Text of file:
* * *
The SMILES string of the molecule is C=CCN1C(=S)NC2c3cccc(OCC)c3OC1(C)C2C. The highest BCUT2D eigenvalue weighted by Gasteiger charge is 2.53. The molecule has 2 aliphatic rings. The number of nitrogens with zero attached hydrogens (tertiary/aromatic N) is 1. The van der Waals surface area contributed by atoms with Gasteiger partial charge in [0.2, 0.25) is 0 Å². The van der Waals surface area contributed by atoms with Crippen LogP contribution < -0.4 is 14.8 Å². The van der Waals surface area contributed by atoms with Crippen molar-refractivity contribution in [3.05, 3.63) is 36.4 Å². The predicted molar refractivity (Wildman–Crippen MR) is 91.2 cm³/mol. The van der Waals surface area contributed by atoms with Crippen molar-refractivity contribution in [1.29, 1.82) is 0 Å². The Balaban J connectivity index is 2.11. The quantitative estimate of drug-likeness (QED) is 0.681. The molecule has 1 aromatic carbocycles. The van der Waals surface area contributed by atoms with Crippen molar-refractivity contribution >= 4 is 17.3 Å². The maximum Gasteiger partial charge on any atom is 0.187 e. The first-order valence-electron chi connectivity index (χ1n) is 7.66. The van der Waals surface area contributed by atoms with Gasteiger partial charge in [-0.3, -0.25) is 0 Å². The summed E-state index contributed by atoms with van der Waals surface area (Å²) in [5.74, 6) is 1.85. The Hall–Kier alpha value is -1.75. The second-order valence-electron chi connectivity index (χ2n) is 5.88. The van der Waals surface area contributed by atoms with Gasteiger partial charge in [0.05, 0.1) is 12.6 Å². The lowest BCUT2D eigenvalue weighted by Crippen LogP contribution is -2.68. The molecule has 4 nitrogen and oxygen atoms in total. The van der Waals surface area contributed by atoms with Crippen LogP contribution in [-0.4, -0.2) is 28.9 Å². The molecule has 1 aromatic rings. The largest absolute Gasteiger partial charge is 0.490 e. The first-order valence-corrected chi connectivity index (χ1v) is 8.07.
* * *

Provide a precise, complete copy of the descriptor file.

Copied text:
The SMILES string of the molecule is C=CCN1C(=S)NC2c3cccc(OCC)c3OC1(C)C2C. The highest BCUT2D eigenvalue weighted by Gasteiger charge is 2.53. The molecule has 2 aliphatic rings. The number of nitrogens with zero attached hydrogens (tertiary/aromatic N) is 1. The van der Waals surface area contributed by atoms with Gasteiger partial charge in [0.2, 0.25) is 0 Å². The van der Waals surface area contributed by atoms with Crippen LogP contribution < -0.4 is 14.8 Å². The van der Waals surface area contributed by atoms with Crippen molar-refractivity contribution in [3.05, 3.63) is 36.4 Å². The predicted molar refractivity (Wildman–Crippen MR) is 91.2 cm³/mol. The van der Waals surface area contributed by atoms with Crippen molar-refractivity contribution in [1.29, 1.82) is 0 Å². The Balaban J connectivity index is 2.11. The quantitative estimate of drug-likeness (QED) is 0.681. The molecule has 1 aromatic carbocycles. The van der Waals surface area contributed by atoms with Crippen molar-refractivity contribution >= 4 is 17.3 Å². The maximum Gasteiger partial charge on any atom is 0.187 e. The first-order valence-electron chi connectivity index (χ1n) is 7.66. The van der Waals surface area contributed by atoms with Gasteiger partial charge in [-0.3, -0.25) is 0 Å². The summed E-state index contributed by atoms with van der Waals surface area (Å²) in [5.74, 6) is 1.85. The Hall–Kier alpha value is -1.75. The second-order valence-electron chi connectivity index (χ2n) is 5.88. The van der Waals surface area contributed by atoms with Gasteiger partial charge in [0.05, 0.1) is 12.6 Å². The lowest BCUT2D eigenvalue weighted by Crippen LogP contribution is -2.68. The molecule has 4 nitrogen and oxygen atoms in total. The van der Waals surface area contributed by atoms with Crippen LogP contribution in [-0.4, -0.2) is 28.9 Å². The molecule has 1 aromatic rings. The largest absolute Gasteiger partial charge is 0.490 e. The first-order valence-corrected chi connectivity index (χ1v) is 8.07.